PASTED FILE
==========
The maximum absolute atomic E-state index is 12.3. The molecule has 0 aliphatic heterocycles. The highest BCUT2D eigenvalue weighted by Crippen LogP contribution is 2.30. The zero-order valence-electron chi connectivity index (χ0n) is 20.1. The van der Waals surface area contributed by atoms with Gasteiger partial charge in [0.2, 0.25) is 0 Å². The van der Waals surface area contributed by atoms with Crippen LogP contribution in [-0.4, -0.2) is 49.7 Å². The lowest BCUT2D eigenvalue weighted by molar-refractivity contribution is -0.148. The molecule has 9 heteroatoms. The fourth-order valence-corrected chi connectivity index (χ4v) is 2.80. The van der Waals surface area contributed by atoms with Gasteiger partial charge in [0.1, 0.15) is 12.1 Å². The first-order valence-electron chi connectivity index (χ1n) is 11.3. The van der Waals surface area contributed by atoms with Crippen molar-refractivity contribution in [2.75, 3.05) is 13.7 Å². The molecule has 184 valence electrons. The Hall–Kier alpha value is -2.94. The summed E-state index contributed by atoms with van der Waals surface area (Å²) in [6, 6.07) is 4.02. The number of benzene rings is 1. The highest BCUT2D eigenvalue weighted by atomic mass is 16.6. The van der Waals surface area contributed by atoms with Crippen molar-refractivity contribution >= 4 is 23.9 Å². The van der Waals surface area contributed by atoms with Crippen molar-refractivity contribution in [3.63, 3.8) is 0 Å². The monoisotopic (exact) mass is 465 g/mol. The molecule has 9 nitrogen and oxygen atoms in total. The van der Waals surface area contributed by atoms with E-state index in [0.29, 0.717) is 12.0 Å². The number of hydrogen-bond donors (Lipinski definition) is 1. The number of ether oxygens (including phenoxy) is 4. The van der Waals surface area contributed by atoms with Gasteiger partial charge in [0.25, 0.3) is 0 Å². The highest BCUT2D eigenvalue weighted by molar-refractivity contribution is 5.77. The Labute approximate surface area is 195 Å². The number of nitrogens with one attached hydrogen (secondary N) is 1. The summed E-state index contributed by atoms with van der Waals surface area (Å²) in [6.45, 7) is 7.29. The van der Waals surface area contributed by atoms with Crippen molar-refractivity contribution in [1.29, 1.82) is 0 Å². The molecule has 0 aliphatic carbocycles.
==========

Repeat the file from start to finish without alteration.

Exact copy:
The maximum absolute atomic E-state index is 12.3. The molecule has 0 aliphatic heterocycles. The highest BCUT2D eigenvalue weighted by Crippen LogP contribution is 2.30. The zero-order valence-electron chi connectivity index (χ0n) is 20.1. The van der Waals surface area contributed by atoms with Gasteiger partial charge in [0.2, 0.25) is 0 Å². The van der Waals surface area contributed by atoms with Crippen LogP contribution in [-0.4, -0.2) is 49.7 Å². The lowest BCUT2D eigenvalue weighted by molar-refractivity contribution is -0.148. The molecule has 9 heteroatoms. The fourth-order valence-corrected chi connectivity index (χ4v) is 2.80. The van der Waals surface area contributed by atoms with Gasteiger partial charge in [0.1, 0.15) is 12.1 Å². The first-order valence-electron chi connectivity index (χ1n) is 11.3. The van der Waals surface area contributed by atoms with Crippen molar-refractivity contribution in [2.75, 3.05) is 13.7 Å². The molecule has 184 valence electrons. The Hall–Kier alpha value is -2.94. The summed E-state index contributed by atoms with van der Waals surface area (Å²) in [6, 6.07) is 4.02. The number of benzene rings is 1. The highest BCUT2D eigenvalue weighted by atomic mass is 16.6. The van der Waals surface area contributed by atoms with Crippen molar-refractivity contribution >= 4 is 23.9 Å². The van der Waals surface area contributed by atoms with Crippen molar-refractivity contribution in [3.63, 3.8) is 0 Å². The monoisotopic (exact) mass is 465 g/mol. The molecule has 9 nitrogen and oxygen atoms in total. The van der Waals surface area contributed by atoms with E-state index in [0.29, 0.717) is 12.0 Å². The number of hydrogen-bond donors (Lipinski definition) is 1. The number of ether oxygens (including phenoxy) is 4. The van der Waals surface area contributed by atoms with Gasteiger partial charge in [0.25, 0.3) is 0 Å². The highest BCUT2D eigenvalue weighted by molar-refractivity contribution is 5.77. The Labute approximate surface area is 195 Å². The number of nitrogens with one attached hydrogen (secondary N) is 1. The summed E-state index contributed by atoms with van der Waals surface area (Å²) in [6.45, 7) is 7.29. The van der Waals surface area contributed by atoms with Crippen molar-refractivity contribution in [1.29, 1.82) is 0 Å². The molecule has 0 aliphatic carbocycles.